Answer #4
kevinnwhat (imported from SE)
We have a similar setup and recently encountered these messages in the logs. We are using a DELL Compellent SAN. Here are some things to check when receiving these messages that helped us find a solution

 - Review your windows performance counters for your disks that the warning messages are pointing to, specifically:
    - Disk avg. read time
    - Disk avg. write time
    - Disk read bytes/sec
    - Disk write bytes/sec
    - Disk Transfers/sec
    - Avg. disk queue length
 - The above are averages. If you have many database files on one drive these averages can skew the result and mask a bottle neck on specific database files. Check out [this](https://www.sqlskills.com/blogs/paul/how-to-examine-io-subsystem-latencies-from-within-sql-server/) query from Paul S. Randal which returns average latency for each file from the dmv `sys.dm_io_virtual_file_stats`. In our case the average latency reported was acceptable, but underneath the covers we had many files with > 200 ms average latency.
 - Check the timings. Is there any pattern? Does it happen more frequently at certain a time in the night? If so check if any maintenance jobs are running at that time or any scheduled activity which may increase disk activity and expose a bottle neck in your IO subsystem.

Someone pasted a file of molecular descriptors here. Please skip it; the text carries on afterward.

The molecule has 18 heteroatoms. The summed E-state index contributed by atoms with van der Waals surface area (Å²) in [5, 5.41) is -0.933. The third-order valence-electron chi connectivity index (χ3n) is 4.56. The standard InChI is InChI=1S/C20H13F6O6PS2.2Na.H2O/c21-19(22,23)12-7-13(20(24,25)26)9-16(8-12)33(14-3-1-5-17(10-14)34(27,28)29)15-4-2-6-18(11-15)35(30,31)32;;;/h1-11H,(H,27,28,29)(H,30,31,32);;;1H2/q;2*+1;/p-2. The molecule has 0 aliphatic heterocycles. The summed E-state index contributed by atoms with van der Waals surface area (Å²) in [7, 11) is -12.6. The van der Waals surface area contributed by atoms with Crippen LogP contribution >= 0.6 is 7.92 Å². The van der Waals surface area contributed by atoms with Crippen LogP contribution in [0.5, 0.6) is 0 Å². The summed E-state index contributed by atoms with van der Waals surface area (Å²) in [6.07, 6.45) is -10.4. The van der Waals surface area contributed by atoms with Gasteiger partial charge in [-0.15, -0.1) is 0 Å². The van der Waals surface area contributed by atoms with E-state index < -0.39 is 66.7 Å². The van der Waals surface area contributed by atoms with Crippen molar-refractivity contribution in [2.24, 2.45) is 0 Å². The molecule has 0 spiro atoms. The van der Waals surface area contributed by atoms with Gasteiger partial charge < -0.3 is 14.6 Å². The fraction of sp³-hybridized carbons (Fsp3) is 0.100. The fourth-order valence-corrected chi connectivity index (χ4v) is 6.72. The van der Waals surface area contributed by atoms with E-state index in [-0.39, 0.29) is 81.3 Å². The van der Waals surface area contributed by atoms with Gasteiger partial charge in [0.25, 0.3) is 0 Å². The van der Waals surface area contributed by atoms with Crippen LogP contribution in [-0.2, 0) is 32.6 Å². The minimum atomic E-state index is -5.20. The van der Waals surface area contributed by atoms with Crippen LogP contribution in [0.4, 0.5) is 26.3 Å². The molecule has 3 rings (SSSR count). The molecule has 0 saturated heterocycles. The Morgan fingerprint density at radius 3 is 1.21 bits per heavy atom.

- Check the windows event viewer for errors. If your switch or SAN is being overloaded or not setup properly for your application you may find some messages in this log, and it is good to take this information to your SAN admin. In our case we were receiving iSCSI connection errors often throughout the day, hinting at the problem. 
 - Review your SQL Server code. When you receive these messages you shouldn't immediately think it is an IO subsystem issue and pass it to your SAN admin. You need to do your part and review the database. Do you have really bad queries being run often churning through tons of data? Bad indexing? Excessive transaction log writes? You can use some open source queries to get a health check on your database, an example for checking how your query plan looks is [sp_blitzCache](https://www.brentozar.com/blitzcache/)
 - Don't ignore these. Today you may be receiving them a few times a day... then several months later when your workload increases and you forgot to monitor them they start to increase. Receiving lots of these messages can prevent SQL Server from accessing a certain file, and if it is **tempdb**, that is not good. In our case it got so bad that SQL Server shut itself down.

Our solution was upgrading our switch to a SAN switch. Yes, these are all points to cover within SQL Server. What led us to finding out it was the switch was that we were receiving about 1500 iSCSI pdu disconnect errors in the Windows application event viewer on the SQL Server every day. That prompted the investigation by our SAN admins into the switch.

Immediately after upgrading, the iSCSI errors were gone and average latency came down to around 50 ms for all the files, and that correlated to better performance in the application. With these points in mind hopefully you can find your solution.